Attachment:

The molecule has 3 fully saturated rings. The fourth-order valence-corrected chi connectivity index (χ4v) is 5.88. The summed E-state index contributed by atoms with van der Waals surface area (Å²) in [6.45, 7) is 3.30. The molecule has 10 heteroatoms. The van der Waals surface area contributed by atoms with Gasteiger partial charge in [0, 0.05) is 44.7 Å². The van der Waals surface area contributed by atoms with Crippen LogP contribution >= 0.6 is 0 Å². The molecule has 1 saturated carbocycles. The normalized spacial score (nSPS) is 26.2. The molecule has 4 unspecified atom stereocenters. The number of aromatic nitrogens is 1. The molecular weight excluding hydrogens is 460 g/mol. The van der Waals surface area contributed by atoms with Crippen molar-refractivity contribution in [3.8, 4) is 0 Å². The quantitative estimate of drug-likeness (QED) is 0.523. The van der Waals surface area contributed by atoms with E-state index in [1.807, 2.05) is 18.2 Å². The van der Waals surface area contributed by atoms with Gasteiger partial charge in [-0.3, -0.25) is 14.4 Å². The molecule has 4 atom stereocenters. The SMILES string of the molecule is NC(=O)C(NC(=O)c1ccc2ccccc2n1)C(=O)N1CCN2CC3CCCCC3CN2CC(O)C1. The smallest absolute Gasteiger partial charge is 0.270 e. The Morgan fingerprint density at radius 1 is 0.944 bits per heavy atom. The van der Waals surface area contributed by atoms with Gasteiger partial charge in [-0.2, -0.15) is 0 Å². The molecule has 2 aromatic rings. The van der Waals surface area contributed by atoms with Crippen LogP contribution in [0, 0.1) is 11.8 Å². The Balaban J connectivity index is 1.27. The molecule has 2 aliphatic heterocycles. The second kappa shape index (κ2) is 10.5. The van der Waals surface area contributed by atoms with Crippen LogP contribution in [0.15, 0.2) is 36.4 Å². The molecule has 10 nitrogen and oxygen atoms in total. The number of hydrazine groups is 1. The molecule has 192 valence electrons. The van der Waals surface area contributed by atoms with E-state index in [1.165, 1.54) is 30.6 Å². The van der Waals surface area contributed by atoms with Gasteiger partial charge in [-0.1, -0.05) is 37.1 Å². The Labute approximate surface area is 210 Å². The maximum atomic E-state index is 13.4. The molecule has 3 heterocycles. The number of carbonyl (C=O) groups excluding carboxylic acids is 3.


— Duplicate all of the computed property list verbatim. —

The molecule has 3 fully saturated rings. The fourth-order valence-corrected chi connectivity index (χ4v) is 5.88. The summed E-state index contributed by atoms with van der Waals surface area (Å²) in [6.45, 7) is 3.30. The molecule has 10 heteroatoms. The van der Waals surface area contributed by atoms with Gasteiger partial charge in [0, 0.05) is 44.7 Å². The van der Waals surface area contributed by atoms with Crippen LogP contribution >= 0.6 is 0 Å². The molecule has 1 saturated carbocycles. The normalized spacial score (nSPS) is 26.2. The molecule has 4 unspecified atom stereocenters. The number of aromatic nitrogens is 1. The molecular weight excluding hydrogens is 460 g/mol. The van der Waals surface area contributed by atoms with Crippen molar-refractivity contribution in [3.8, 4) is 0 Å². The quantitative estimate of drug-likeness (QED) is 0.523. The van der Waals surface area contributed by atoms with E-state index in [1.807, 2.05) is 18.2 Å². The van der Waals surface area contributed by atoms with Gasteiger partial charge in [-0.3, -0.25) is 14.4 Å². The molecule has 4 atom stereocenters. The SMILES string of the molecule is NC(=O)C(NC(=O)c1ccc2ccccc2n1)C(=O)N1CCN2CC3CCCCC3CN2CC(O)C1. The smallest absolute Gasteiger partial charge is 0.270 e. The Morgan fingerprint density at radius 1 is 0.944 bits per heavy atom. The van der Waals surface area contributed by atoms with Gasteiger partial charge in [-0.2, -0.15) is 0 Å². The molecule has 2 aromatic rings. The van der Waals surface area contributed by atoms with Crippen LogP contribution in [0, 0.1) is 11.8 Å². The Balaban J connectivity index is 1.27. The molecule has 2 aliphatic heterocycles. The second kappa shape index (κ2) is 10.5. The van der Waals surface area contributed by atoms with Crippen LogP contribution in [0.15, 0.2) is 36.4 Å². The molecule has 10 nitrogen and oxygen atoms in total. The number of hydrazine groups is 1. The molecule has 192 valence electrons. The van der Waals surface area contributed by atoms with E-state index in [1.165, 1.54) is 30.6 Å². The van der Waals surface area contributed by atoms with Gasteiger partial charge in [-0.1, -0.05) is 37.1 Å². The Labute approximate surface area is 210 Å². The maximum atomic E-state index is 13.4. The molecule has 3 heterocycles. The number of carbonyl (C=O) groups excluding carboxylic acids is 3.